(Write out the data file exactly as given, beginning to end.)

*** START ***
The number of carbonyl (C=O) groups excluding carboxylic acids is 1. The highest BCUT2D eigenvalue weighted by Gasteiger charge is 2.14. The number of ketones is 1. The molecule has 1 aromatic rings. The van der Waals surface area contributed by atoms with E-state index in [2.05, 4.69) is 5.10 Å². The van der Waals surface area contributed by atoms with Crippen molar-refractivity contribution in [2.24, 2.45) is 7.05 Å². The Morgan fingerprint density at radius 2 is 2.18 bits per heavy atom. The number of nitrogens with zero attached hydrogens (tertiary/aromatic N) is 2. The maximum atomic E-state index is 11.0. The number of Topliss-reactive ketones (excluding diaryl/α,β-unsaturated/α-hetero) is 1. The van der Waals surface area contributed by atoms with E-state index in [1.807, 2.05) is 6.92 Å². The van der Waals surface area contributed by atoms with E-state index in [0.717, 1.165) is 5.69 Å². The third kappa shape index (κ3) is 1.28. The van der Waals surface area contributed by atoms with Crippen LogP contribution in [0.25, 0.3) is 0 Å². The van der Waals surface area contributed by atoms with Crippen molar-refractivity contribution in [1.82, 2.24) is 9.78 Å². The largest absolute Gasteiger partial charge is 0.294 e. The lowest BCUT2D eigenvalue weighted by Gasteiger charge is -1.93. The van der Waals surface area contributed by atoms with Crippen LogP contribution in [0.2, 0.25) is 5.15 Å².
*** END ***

The number of carbonyl (C=O) groups excluding carboxylic acids is 1. The highest BCUT2D eigenvalue weighted by Gasteiger charge is 2.14. The number of ketones is 1. The molecule has 1 aromatic rings. The van der Waals surface area contributed by atoms with E-state index in [2.05, 4.69) is 5.10 Å². The van der Waals surface area contributed by atoms with Crippen molar-refractivity contribution in [2.24, 2.45) is 7.05 Å². The Morgan fingerprint density at radius 2 is 2.18 bits per heavy atom. The number of nitrogens with zero attached hydrogens (tertiary/aromatic N) is 2. The maximum atomic E-state index is 11.0. The number of Topliss-reactive ketones (excluding diaryl/α,β-unsaturated/α-hetero) is 1. The van der Waals surface area contributed by atoms with E-state index in [1.807, 2.05) is 6.92 Å². The van der Waals surface area contributed by atoms with E-state index in [0.717, 1.165) is 5.69 Å². The third kappa shape index (κ3) is 1.28. The van der Waals surface area contributed by atoms with Crippen LogP contribution in [0.25, 0.3) is 0 Å². The van der Waals surface area contributed by atoms with Crippen molar-refractivity contribution in [1.82, 2.24) is 9.78 Å². The largest absolute Gasteiger partial charge is 0.294 e. The lowest BCUT2D eigenvalue weighted by Gasteiger charge is -1.93. The van der Waals surface area contributed by atoms with Crippen LogP contribution in [0.2, 0.25) is 5.15 Å².